But in 2020, as part of the Brexit process, the UK government introduced its Internal Market Act. Under these new rules, regulations on business have to be the same across the UK. To get an exemption – in other words, for the Scottish, Welsh or Northern Irish legislatures to use huge swathes of their powers – they need permission from Westminster.

Take the energy bill, which is currently passing through Westminster.

On Friday, the Scottish parliament’s Net Zero, Energy and Transport Committee published a report on the evidence it has gathered on the legislation. The committee – which is chaired by Tory MSP Edward Mountain – expressed shock at how Westminster had behaved. The legislation, which interacts a fair amount with Scotland because much of the UK’s energy infrastructure – particularly offshore wind – is in Scotland, had first been shown to the relevant Scottish minister the day before it was published. The Scottish government had written to the UK government highlighting a number of issues with the bill but, months later, has had no substantive response.

Most worryingly, the UK government is giving itself the power to pass orders in what it calls “important devolved areas”. While UK ministers will have to consult Scottish ministers when they do so, they do not need their consent: in other words, Scottish ministers will be told, but won’t be able to say no.

Or we could talk about how levelling up funds have been allocated in recent years.

When we were in the EU, the equivalent cash was distributed through Holyrood – all such spending decisions have been made by the Scottish government since 1999.

But the 2020 act, as well as restricting where Holyrood can legislate, also empowered Westminster, allowing it to make spending decisions on things like distribution of money for regional development funds within Scotland. As Scottish minister Richard Lochhead said in a 2021 letter to the UK’s minister for local government, the new approach allows it to undermine key strategies of the Scottish government. How, for example, can Scotland develop a more coherent transport strategy if Westminster is funding projects in Scotland based on its own, different, criteria?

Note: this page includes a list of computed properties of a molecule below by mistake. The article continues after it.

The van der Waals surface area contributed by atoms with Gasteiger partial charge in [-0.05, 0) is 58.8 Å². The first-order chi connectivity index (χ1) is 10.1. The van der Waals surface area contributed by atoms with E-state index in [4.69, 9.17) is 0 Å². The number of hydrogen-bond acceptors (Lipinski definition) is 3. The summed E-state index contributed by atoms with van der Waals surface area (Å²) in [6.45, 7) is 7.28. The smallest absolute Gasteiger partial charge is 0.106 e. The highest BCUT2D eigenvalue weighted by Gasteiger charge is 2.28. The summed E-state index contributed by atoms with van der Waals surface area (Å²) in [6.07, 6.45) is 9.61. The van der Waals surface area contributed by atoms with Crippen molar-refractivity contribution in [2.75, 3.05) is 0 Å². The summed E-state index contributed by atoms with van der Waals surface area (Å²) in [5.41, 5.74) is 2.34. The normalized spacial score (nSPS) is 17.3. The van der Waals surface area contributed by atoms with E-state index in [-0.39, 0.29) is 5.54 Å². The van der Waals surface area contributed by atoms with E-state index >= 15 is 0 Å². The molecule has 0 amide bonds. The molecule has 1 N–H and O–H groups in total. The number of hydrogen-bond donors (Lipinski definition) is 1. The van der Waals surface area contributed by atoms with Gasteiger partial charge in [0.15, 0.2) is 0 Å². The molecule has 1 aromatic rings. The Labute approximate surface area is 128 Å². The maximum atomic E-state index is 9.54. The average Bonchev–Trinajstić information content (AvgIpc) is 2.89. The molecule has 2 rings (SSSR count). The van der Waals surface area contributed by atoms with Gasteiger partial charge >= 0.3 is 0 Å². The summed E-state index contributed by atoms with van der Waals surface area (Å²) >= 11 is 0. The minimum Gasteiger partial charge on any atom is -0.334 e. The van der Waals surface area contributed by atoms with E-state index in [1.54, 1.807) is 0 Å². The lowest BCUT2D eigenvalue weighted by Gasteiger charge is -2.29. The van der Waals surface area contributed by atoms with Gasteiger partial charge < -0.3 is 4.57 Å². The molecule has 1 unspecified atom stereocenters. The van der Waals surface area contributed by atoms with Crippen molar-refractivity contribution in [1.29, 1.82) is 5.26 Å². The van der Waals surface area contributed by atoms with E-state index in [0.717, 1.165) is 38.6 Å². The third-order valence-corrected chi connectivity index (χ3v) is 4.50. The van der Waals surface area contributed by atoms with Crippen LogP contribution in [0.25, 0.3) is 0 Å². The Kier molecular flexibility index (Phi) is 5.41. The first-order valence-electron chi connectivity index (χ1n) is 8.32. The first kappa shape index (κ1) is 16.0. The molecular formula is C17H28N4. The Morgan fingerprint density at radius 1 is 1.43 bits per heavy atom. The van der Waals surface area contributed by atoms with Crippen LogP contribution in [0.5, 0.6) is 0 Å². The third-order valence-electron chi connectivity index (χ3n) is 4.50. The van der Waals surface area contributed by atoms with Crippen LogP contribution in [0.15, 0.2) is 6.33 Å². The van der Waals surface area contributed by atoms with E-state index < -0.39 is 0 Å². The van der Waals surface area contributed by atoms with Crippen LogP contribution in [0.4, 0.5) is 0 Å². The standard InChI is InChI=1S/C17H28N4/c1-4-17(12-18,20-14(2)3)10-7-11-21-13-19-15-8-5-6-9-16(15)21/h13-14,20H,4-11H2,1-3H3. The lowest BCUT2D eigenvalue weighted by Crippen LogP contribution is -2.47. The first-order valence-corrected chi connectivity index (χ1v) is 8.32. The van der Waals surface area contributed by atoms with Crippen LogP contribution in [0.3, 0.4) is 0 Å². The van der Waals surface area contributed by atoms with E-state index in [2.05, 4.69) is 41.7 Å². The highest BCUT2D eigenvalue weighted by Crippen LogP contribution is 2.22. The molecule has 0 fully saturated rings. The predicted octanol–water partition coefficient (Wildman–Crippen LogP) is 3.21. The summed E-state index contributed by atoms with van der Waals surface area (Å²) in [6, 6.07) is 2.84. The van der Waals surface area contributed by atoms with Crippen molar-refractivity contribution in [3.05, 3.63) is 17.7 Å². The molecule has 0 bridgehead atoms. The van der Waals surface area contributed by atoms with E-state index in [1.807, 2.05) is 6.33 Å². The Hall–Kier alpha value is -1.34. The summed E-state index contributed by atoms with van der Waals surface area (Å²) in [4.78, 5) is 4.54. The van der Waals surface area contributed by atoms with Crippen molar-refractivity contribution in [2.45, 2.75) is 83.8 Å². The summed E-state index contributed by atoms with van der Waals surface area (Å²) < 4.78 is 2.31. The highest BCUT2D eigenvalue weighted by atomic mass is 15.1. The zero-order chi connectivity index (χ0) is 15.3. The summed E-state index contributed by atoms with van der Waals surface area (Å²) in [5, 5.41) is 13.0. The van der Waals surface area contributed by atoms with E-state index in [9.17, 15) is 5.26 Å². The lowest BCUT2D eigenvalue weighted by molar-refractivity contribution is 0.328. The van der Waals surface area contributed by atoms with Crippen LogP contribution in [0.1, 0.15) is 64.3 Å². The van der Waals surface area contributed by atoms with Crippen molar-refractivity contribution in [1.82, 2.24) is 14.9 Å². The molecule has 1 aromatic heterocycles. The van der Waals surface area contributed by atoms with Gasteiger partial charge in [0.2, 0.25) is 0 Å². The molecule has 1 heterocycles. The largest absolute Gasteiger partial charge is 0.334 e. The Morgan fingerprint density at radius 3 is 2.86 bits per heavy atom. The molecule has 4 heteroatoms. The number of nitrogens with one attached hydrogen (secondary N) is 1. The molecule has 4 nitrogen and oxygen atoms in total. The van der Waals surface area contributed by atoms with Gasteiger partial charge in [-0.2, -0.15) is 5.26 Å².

And in some cases, there seem to be direct attempts to exploit what the Tories see as political weaknesses. The A96, which runs from Aberdeen to Inverness and through Scottish Tory leader Douglas Ross’s constituency, has one lane each way for most of its length. There have long been calls from some to dual it, which have been opposed by environmentalists and others. In 2021, the UK government said it ‘could step in’ and deliver the project. Then in last week’s budget, the UK government announced it is funding a bridge, also in Ross’s constituency. Of course, those who want the road or bridge built will be happy, but having two governments running parallel transport strategies is not exactly sensible, and how is the Scottish government meant to meet its climate targets if Westminster keeps randomly funding pork-barrel road projects?

And of course, all of this is before we talk about permission for an independence referendum.

Individually, these policies have their supporters and detractors. But put them together, and one thing becomes clear: the Westminster government is working to attack Holyrood. More than at any point since the start of devolution, the Tories are trying to claw powers back from the Scottish parliament.

When the new first minister arrives, we can expect the UK government to test them by renewing this wave of assaults on Scottish democracy. If they don’t resist, then expect the Scottish parliament to see itself stripped of ever more powers.